Alexander notes that discussing mass incarceration racial terms is not effective for promoting reform, while the prolonged economic downturn since 2008 has been, observing that states rescinded mandatory sentencing laws and promoted treatment and rehabilitation for many drug offenders because it is less expensive than incarcerating them. But, she explains, it is a mistake to believe that economics alone make this the moment mobilizing against mass incarceration will work because if we leave the underlying, longstanding racial stereotypes unchallenged they will eventually appear in society again (Alexander, 239).
Toward equitable incarceration
Alexander concedes that imprisonment is a necessary tool for protecting society from dangerous people, but she does decry the racist underpinning of the current policy of mass incarceration. She does more than alert us to the corrosive danger and inequity of the policy of mass incarceration, she provides a detailed list of “to-do’s” if we are to undo the harm, starting with dismantling the “War on Drugs”:
- End Federal grant money for drug enforcement;
- End police organizations’ ability to capture the proceeds of drug arrests;
- End racial profiling;
- Stop concentrating drug enforcement in poor communities of color;
- Stop the transfer of military materiel and intelligence to police forces (Alexander, 232-233).
Alexander also challenges us to immediately make a difference by recognizing that even if incarceration is color-blind, our perception of drug offenders is not, stating that we must stop seeing it as a problem of black or brown people, but a problem of all people, and writing, “It is this failure to care… across racial lines that lies at the core of this system of control and every racial caste system that has existed in the United States…”(Alexander, 234).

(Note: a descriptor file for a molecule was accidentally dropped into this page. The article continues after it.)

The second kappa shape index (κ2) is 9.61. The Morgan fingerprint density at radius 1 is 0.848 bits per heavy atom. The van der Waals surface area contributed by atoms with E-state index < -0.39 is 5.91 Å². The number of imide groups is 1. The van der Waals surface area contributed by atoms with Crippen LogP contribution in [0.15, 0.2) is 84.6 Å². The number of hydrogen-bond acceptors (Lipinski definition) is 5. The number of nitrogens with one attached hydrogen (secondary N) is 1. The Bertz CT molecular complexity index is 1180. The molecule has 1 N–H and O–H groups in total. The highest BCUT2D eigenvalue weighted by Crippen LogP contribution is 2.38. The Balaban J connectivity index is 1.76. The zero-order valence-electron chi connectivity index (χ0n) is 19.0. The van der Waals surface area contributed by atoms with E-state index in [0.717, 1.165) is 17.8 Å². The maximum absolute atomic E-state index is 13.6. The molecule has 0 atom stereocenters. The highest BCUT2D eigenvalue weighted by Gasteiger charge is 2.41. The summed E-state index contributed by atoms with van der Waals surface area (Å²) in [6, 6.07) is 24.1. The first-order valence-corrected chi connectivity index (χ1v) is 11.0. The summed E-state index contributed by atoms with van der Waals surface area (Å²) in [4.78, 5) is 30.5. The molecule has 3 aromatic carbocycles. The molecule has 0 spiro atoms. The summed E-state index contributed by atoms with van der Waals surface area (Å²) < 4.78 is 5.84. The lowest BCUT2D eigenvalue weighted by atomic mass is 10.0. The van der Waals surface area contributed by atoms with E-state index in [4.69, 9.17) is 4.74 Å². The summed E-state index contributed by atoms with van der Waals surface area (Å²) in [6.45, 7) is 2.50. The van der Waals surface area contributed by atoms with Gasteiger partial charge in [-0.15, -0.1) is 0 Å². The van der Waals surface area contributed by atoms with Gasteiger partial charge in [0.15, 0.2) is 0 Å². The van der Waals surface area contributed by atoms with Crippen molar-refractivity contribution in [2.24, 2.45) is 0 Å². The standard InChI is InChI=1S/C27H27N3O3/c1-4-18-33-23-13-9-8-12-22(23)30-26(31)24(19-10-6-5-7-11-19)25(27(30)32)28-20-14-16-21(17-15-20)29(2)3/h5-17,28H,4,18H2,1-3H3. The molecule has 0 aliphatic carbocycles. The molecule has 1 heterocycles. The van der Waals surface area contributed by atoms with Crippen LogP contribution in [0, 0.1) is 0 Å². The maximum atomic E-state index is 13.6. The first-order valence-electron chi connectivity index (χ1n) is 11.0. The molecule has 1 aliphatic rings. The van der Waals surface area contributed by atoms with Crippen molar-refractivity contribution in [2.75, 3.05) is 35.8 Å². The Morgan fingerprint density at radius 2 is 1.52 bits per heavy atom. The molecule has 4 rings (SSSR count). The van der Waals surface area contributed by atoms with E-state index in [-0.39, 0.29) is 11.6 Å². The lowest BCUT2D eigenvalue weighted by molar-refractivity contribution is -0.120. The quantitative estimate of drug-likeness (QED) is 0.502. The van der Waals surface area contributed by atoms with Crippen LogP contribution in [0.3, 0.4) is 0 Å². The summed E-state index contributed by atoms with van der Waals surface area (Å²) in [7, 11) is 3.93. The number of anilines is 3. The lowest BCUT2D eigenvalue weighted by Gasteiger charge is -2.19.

The following passage from Alexander’s book sums up the problem and calls us to action,
The deeply flawed nature of colorblindness, as a governing principle, is evidenced by the fact that the public consensus supporting mass incarceration is officially colorblind. It purports to see black and brown men not as black and brown, but simply as men – raceless men – who have failed miserably to play by the rules the rest of us follow quite naturally. The fact that so many black and brown men are rounded up for drug crimes that go largely ignored when committed by whites is unseen. Our collective colorblindness prevents us from seeing this basic fact. Our blindness also prevents us from seeing the racial and structural divisions that persist in society: the segregated, unequal schools, the segregated, jobless ghettos, and the segregated public discourse – a public conversation that excludes the current pariah caste. Our commitment to colorblindness extends beyond individuals to institutions and and social arrangements. We have become blind, not so much to race, but to the existence of racial caste in America” (Alexander, 241).
Michelle Alexander’s work uncovers fundamental injustice and inspires a passionate response. Perhaps one reason why is she shows that for all the efforts good people make to defeat racism there remains much work – and considerable reflection – to be done. The First and Second principles of Unitarian Universalism are called into action by Alexander’s work, and amongst UU responses is the creation of a Facebook group, UUs Resisting New Jim Crow & Mass Incarceration, to “connect and share ideas to help build UU engagement with the movement to end mass incarceration and “The New Jim Crow” and to support prisoners and their families.” The injustice Michelle Alexander describes is deep, troubling, pervasive and too often unseen in mainstream society. (Reflected, for example, by the practice of solitary confinement,which disproportionately affects minorities, and, Senator Dick Durbin (D. Illinois) believes violates the Eighth Amendment prohibition against cruel or unusual punishment.) The New Jim Crow: Mass Incarceration in the Age of Colorblindness demands discussion, debate and action.
ACLU Launches Nationwide Police Militarization Investigation (Huffington Post)
Solitary Confinement: Punishment or Cruelty? (National Public Radio – written or radio report)
UUs Resisting Mass Incarceration (Facebook group)
“Common Read Looks at Incarceration in the Age of Colorblindness” (Interconnections Newsletter)
Solitarywatch.com Information on the practice of solitary confinement in U.S. prisons.